Functional measurements and the analysis and modelling of interacting brain regions
The existence of anatomical connections between particular neural populations only affects the potential for information transfer, but not the information transfer itself. Mathematical models are used in order to investigate, if, how, and to what extent brain areas really interact. In order to keep these models tractable and descriptive for the most important properties of the neural tissue, we use so-called neural mass and neural field models. In these models, many similar neurons are lumped together and are represented jointly by the relationship between their mean input and mean output. An interesting feature of these models is that they can be used to predict measurements as revealed by electroencephalography or functional magnetic resonance imaging. Taken as generative models, it is possible in principle to estimate parameters such as connectivity strengths from measured data. Based on this, it is feasible to model stimulation or behaviour-dependent variations of brain signals at the level of neural populations. This technique is referred to as Dynamic Causal Modelling (DCM).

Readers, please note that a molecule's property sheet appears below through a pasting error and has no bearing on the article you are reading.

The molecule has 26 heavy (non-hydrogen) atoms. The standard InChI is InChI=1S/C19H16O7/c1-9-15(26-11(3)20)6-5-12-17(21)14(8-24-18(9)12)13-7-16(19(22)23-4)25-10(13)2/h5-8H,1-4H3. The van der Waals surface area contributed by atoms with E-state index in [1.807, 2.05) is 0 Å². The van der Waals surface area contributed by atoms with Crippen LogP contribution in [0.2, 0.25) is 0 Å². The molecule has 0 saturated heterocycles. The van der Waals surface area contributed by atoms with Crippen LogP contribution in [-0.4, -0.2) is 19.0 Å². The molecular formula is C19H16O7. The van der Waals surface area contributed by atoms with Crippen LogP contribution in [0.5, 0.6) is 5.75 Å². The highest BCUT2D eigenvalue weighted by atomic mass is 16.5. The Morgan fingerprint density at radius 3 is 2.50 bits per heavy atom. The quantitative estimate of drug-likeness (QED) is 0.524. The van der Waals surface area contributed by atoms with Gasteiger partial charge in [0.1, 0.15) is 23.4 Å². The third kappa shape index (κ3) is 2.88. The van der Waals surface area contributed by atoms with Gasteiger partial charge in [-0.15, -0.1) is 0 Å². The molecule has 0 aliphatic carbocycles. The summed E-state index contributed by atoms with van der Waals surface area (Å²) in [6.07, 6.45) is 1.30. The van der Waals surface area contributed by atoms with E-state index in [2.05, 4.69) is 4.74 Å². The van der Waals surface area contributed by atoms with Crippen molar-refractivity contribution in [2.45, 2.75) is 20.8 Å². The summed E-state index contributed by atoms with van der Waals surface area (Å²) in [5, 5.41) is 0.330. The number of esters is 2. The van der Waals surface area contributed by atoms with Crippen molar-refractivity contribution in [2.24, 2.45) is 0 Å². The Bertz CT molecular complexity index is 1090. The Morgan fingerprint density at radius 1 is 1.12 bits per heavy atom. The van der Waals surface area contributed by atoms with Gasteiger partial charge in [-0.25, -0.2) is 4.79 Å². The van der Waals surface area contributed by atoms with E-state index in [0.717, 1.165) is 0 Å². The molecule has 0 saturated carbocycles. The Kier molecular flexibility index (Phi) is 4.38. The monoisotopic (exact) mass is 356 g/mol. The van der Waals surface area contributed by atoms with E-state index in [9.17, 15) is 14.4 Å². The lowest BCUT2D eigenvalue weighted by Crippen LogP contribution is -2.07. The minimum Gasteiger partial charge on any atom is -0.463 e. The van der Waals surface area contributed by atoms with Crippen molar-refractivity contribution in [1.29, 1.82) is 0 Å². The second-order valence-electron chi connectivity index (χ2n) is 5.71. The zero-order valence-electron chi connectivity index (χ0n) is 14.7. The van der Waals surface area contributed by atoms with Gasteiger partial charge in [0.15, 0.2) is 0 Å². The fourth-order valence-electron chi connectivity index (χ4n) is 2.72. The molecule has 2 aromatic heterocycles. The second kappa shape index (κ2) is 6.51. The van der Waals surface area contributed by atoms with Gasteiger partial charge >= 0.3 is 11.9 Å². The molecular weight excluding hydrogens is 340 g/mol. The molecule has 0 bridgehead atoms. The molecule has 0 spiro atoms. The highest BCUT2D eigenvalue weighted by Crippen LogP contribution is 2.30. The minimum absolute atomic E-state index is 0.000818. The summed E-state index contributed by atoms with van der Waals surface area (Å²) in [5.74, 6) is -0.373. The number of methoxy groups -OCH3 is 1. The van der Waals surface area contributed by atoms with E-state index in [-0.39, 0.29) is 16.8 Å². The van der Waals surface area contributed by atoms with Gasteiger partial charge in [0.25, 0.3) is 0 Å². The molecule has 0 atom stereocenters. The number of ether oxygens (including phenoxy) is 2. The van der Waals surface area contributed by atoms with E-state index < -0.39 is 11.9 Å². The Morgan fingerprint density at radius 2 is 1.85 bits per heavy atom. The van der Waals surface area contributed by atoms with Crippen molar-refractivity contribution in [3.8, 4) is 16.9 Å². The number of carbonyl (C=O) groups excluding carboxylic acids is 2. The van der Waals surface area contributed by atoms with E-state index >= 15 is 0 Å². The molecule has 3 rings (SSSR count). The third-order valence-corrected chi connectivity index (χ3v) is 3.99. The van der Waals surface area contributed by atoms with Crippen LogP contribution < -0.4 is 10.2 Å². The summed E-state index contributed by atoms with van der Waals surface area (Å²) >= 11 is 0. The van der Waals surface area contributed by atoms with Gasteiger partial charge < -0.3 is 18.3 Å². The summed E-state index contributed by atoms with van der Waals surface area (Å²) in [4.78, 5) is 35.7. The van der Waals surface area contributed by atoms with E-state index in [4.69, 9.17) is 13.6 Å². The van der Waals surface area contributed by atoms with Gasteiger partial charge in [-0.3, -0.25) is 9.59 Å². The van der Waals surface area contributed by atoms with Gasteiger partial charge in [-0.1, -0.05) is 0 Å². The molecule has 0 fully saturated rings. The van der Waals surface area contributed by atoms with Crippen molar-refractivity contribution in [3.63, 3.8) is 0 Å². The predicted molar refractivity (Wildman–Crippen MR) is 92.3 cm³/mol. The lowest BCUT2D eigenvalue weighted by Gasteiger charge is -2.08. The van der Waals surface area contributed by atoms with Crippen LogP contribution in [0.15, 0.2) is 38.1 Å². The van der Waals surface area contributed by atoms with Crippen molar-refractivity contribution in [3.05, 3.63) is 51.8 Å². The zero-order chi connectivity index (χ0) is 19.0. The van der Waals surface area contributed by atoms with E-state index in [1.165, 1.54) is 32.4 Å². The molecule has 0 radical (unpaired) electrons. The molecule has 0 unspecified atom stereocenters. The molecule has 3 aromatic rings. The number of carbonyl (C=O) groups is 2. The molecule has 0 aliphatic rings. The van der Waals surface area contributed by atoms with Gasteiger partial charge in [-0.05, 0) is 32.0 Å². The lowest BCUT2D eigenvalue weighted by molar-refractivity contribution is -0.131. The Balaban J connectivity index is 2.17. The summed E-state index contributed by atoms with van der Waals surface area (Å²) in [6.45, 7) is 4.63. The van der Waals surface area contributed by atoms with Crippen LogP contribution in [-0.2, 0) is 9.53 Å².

Towards an integrated analysis of functional and anatomical connectivity: Dynamic Causal Modelling informed by dwMRI
Neural mass models for event-related and spectral responses
Phenomenology and neurobiology of dysfunctions in high-functioning autism (HFA) - Abnormal anatomical connections, abnormal functioning, or both?
How structural and functional variability may converge in the anterior prefrontal cortex.